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G2S2 Lecture – Dr. To-hai Liou : The Involvement of the New Business Models

By 08/26/2019No Comments

07/30/2019 Seminar on Asian Entrepreneurship and Business

Lecture Topic: The Involvement of the New Business Models

Class taken by Dr. To-hai Liou

Dr. To-hai Liou talked about the rise of Asian companies in the course of Seminar on Asian Etrepreneurship and Business at the Global Governance Summer School on July 30, 2019. Dr. Liou emphasized that a new business models are constantly evolving, aimed at fostering innovation and disruption from within companies and institutions as well as through building supporting ecosystems aligned to geographic clusters. Asian companies have proven themselves to successfully develop innovation in their business models over last few years. Dr. Liou cited the report released by Fortune in July 2019 that China overtakes the U.S. in global business ranking. According to the report, Chinese companies account for 129, including 10 Taiwan companies, of the world’s largest corporations by revenue, surpassing the U.S. with 121.

Dr. Liou pointed out that although U.S. is leading in terms of number of Unicorns, startup company valued at over US$1 billion, China created as many Unicorns as the U.S. in 2017. China has moved to lightning speed to position and equip its rapidly developing knowledge economy to embrace and master a new world order that thrives on merit first, accessing education from trusted global leaders, whilst committing infrastructure and capital resource on a scale that few economies can compete with. The financial-technology boom that turned China into the world’s biggest market for electronic payments is now changing how banks interact with companies that drive most of the nation’s economic growth.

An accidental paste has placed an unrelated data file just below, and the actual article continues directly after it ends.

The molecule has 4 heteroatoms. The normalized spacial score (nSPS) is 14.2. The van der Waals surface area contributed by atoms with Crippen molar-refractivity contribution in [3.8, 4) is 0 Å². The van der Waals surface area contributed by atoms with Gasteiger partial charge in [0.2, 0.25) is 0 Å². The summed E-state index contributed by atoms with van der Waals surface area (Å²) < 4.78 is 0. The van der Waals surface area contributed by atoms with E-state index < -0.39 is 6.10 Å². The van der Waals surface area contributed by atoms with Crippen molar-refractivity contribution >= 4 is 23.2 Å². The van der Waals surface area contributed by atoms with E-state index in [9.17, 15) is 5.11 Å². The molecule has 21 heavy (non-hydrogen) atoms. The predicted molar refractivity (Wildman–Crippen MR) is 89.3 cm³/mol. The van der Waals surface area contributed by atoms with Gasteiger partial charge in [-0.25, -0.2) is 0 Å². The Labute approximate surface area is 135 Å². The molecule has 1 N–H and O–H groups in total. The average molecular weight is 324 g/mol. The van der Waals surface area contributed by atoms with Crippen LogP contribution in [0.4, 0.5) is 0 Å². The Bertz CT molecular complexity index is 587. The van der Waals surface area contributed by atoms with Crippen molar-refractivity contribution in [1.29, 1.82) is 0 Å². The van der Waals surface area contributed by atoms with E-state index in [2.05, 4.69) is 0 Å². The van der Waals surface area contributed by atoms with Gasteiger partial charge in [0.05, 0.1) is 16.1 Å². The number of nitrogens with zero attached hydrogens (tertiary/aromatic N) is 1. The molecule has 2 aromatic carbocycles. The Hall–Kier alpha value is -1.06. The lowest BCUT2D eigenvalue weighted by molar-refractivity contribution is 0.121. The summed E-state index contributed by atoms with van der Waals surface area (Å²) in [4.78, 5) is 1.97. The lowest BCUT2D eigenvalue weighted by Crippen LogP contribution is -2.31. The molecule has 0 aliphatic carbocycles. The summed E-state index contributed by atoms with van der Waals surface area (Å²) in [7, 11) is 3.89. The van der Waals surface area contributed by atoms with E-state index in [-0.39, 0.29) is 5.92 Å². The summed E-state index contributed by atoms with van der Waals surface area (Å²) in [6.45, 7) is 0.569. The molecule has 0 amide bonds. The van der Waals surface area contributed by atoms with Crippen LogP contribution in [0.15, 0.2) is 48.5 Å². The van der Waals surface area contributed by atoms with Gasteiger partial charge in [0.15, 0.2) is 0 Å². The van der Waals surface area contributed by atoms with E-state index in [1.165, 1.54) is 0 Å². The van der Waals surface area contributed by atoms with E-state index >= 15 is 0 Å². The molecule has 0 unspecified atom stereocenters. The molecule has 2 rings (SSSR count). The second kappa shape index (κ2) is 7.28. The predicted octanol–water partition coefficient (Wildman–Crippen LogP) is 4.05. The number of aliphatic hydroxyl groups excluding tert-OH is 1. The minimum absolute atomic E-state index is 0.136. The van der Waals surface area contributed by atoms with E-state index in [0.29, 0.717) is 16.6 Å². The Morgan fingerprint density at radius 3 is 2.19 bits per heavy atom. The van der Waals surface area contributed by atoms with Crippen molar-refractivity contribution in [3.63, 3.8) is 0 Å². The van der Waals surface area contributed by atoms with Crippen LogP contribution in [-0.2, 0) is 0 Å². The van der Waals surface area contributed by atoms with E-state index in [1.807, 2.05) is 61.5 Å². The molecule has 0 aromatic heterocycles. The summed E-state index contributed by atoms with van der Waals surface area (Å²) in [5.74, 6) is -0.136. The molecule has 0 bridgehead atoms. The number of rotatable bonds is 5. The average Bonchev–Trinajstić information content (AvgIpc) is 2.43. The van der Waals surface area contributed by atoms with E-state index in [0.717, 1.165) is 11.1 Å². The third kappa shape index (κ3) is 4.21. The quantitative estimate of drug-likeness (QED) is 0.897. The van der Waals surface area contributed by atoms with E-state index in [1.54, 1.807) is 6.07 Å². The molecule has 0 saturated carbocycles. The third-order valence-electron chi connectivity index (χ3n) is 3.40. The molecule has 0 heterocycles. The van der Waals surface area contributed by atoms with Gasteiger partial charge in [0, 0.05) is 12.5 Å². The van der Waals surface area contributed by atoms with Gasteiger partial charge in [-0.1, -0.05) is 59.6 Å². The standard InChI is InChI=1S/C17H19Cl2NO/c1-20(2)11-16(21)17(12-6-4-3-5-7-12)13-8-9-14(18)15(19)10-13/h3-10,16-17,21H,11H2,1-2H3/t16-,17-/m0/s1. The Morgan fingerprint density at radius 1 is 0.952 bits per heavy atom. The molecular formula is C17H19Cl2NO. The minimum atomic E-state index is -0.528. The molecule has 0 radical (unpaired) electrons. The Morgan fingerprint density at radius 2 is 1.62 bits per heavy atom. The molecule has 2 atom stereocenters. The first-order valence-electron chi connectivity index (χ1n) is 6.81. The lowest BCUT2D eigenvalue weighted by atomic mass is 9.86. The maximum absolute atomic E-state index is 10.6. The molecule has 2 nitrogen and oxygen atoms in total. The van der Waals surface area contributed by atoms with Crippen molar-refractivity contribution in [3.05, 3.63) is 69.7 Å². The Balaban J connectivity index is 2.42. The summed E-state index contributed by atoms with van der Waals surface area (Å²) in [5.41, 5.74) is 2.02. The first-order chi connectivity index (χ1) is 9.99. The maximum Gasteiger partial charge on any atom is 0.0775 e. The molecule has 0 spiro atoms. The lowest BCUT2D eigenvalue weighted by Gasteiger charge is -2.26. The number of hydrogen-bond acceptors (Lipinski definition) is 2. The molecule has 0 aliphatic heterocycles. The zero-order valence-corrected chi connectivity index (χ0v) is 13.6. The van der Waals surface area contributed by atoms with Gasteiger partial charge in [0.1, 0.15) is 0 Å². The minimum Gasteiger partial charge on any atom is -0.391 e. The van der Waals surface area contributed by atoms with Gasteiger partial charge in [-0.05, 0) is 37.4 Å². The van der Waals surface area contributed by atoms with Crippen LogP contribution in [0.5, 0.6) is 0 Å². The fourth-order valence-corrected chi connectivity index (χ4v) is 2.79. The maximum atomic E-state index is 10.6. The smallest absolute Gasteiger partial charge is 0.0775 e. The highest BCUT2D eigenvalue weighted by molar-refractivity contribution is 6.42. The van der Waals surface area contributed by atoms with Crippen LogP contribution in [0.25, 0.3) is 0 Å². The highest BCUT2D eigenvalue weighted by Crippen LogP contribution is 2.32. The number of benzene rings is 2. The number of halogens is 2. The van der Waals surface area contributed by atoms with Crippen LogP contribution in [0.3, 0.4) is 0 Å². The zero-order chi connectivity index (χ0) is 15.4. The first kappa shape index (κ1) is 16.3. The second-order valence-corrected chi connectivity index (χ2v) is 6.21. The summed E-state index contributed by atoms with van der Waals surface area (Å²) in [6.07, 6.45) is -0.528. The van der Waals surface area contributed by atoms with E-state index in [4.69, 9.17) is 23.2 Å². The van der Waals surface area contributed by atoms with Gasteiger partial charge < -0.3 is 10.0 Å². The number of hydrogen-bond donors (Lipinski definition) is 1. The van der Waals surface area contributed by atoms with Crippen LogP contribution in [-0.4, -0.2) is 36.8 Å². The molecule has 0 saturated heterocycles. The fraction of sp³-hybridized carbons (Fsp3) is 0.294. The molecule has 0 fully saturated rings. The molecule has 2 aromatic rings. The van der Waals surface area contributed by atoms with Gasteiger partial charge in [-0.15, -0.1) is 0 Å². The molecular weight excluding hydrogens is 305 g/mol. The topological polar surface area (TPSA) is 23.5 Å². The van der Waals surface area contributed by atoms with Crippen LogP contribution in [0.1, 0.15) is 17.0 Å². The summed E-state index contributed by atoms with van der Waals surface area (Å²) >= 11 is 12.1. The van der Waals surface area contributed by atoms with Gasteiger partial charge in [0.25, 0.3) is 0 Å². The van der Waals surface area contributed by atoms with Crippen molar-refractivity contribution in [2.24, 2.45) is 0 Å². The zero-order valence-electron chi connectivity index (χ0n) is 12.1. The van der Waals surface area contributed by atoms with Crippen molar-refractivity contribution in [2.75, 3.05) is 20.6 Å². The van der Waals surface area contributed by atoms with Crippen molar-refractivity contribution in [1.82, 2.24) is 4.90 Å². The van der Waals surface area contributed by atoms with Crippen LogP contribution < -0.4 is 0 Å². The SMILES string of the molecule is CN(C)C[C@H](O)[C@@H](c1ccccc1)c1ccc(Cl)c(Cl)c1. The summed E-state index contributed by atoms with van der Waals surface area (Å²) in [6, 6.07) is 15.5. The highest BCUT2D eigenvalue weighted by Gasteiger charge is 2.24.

In Southeast Asia, the fast-growing internet economy is forecasted to triple in size to reach US$240 billion 2025 from roughly US$ 72 billion in 2018. Dr. Liou highlighted the business competition between Indonesia’s ride hailing company Go-Jek and Singapore’s Grab for domination in Southeast Asian market has indicated the rise of a proxy war involving bigger international rivals. While Grab is backed by China’s largest ride-hailing service Didi Chuxing, Toyota Motor, and Honda Motor, Go-Jek is supported by investment from Mitsubishi Motor, Google, Tencent Holding, and The investments have pushed both Grab and Go-Jek to become Decacorn, a company valued at over US$10 billion. In sum, Dr. Liou concluded good business operations, strong potential, market opportunities in the region, and ultimately exit opportunity for investors to make money are required for companies reach Unicorn or even Decacorn stage.